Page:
Wednesday, October 18, 2006

Cow Poetry

Distant Hills

The distant hills call to me.
Their rolling waves seduce my heart.
Oh, how I want to graze in their lush valleys.
Oh, how I want to run down their green slopes.
Alas, I cannot.

Damn the electric fence!
Damn the electric fence!

Thank you.

(by Gary Larson in "The Far Side". The original image, showing a cow reciting the above in front of an audience of cows sitting on chairs, is not posted because of this. This post is dedicated to the Diabolic Dancer, who introduced me to

Monday, October 16, 2006

Har soz mein har saaz mein maujood hai tu

Yeh zameen jab na thi, yeh jahaan jab na tha
Chaand suraj na the, aasmaan jab na tha
Raaz-e-haq bhi kisi par ayaan jab na tha
Jab na tha kuchh yahaan, tha magar tu hi tu.

Friday, October 13, 2006

Kalindikhal - Part 8

23rd July (Suralaya Glacier to Kalindi Base): Great views in the morning:

Today, after some clambering...

... we got onto a pure white river of ice with, for a change, no rocks on it. This is probably still the Chaturangi, upstream from the point where it is joined by the Sweta Glacier (I haven't found a complete map yet). Here's what it looks like down the valley...

... and up it...

... and even further up, with Kalindi Pass itself running up the centre of the picture, between the white hanging glacier and the darker rock behind it:

Chandra Parbat was off to our right:

There were little meltwater rivulets running through the glacier, which we jumped across with suitable melodrama :P

... while Vishnu and Mahavir paused to play cards on the ice at regular intervals. I presume this shows some sort of high-altitude savoir faire.

We walked up the glacier to the foot of the pass (~5700m) and pitched camp there. Walking on the ice was surprisingly easy, and not very slippery at all. The glacier had its source in a massive icesheet (coming from China?), whose size is impossible to convey in pictures. Here's an attempt:

And here's our camp right at its rightmost end, where it's all cracked up:

The seracs behind Vishnoi are pretty far beyond him, and are each at least the size of a many-storey building.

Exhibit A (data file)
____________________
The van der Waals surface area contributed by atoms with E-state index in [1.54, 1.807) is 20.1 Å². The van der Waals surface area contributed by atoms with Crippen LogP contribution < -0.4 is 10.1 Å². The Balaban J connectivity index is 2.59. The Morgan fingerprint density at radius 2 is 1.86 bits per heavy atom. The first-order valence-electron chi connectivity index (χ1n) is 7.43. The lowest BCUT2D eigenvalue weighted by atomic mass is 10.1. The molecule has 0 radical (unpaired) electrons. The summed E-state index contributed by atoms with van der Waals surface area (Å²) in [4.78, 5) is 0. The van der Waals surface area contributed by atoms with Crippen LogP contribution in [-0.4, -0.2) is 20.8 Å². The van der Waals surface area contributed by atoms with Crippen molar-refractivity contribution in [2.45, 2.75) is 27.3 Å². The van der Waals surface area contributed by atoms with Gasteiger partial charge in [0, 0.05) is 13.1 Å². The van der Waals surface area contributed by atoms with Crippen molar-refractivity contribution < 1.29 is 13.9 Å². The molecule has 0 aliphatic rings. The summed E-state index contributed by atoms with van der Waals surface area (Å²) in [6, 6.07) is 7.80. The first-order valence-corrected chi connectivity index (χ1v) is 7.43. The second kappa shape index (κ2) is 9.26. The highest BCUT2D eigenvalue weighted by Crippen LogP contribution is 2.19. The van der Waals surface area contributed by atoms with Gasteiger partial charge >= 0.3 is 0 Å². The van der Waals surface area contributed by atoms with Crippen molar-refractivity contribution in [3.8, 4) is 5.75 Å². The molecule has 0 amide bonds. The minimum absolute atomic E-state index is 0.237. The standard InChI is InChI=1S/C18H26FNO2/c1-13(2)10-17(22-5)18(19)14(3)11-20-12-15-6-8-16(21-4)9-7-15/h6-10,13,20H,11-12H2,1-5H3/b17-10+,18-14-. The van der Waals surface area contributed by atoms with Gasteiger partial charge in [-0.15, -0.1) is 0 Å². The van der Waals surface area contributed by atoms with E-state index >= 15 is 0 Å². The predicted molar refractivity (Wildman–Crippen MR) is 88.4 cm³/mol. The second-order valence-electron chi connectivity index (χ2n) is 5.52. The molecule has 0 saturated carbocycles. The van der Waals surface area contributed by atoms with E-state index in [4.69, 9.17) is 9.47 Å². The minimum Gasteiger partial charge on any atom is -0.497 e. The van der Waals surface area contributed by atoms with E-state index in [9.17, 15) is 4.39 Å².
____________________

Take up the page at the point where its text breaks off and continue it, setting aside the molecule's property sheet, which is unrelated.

Here's a view up the pass itself. We'll be going up this slope the next morning at the crack of dawn.

We sat outside in the gathering gloom for dinner, then prepared for a very short night -- we'd have to be up at 2:30am and start out by 4:30, to get on the ice before it started growing soft and dangerous in the sun. Vishnu had earlier suggested we might not even sleep tonight ("Nobody sleeps. The kitchen runs all night"), but that plan was shelved and we did get a few hours' shuteye.

(Part 9)

Kalindikhal - Part 7

(This part was wrongly included in the Day 6 episode. Sorry about the mixup.)

22nd July (Khada Patthar to Suralaya Glacier, 6km): I started out early today, and moved ahead with Vishnu. We got onto the glacier fast. The glacier was covered with rust-coloured rock. We'd heard the name "Raktabaran" ("blood-coloured") applied to one of the ice-rivers here. It could have been this very one (Update: according to a map I've just located, it wasn't), possibly as one of the four colours of the Chaturangi (which literally translates to "four-coloured") glacier. As is no doubt evident, my glacial geography is rather weak. Vishnu had passed this way a couple of weeks ago with another team, and he scouted out the trail of markers, little piles of stones, that he'd placed then. We moved ahead at a rapid pace, and I enjoyed the feeling of being at the front for once. After a while, we caught the most fantastic view of Satopanth, gleaming blinding white only a short distance away.

Vishnu was going to guide an army expedition up the mountain right after our trek. He pointed out the route to the summit: up the snow ridge starting between the two large black horns (standing out in the middle picture).

I think something about the views of the peaks today invigorated us. I can speak for myself, at least -- normally I'm pretty slow and steady, but today I felt like racing ahead all the time.

We also passed some interesting ice mushrooms -- large flat rocks carried down by the glacier under which the ice has partially melted, leaving them perched on frozen pillars.

And then this interesting little traverse of a knife-edge ridge of ice: normally, a glacial ridge has a sheer drop to on one side and rubbly, gentle slope on the other -- one walks just below the edge on this rubbly side. For this short stretch of maybe 20 feet, both sides were sheer, slippery ice. Vishnu marched out onto this edge, balancing like a tightrope walker...

... and keeping himself perched upright God knows how, hacked out some footholds on one side with his ice-axe. This took quite some time and the rest of the party turned up as he was finishing the job. I went across first, minus pack and (throwing dignity to the winds in the light of the abysses on both sides) on all fours, putting my hands on the edge and my feet in the footholds. The rest followed in identical fashion, except of course some, or possibly all, of the porters who tightroped across (with packs) like Vishnu.

I hate being a plainsman :(.

I'm to the left of the ridge, and Ajay about to cross it on the right, in the left picture. The right picture is what we'd have fallen into on the other side if we'd slipped. We had a gala time chucking pebbles into this pool after we'd crossed over.

The sheer walls of ice flanking these ridges were quite spectacular. Here's one angle on them:

Our camp was on the glacier itself, on a rock-strewn sheet of ice with a little hole for water nearby.

(Part 8)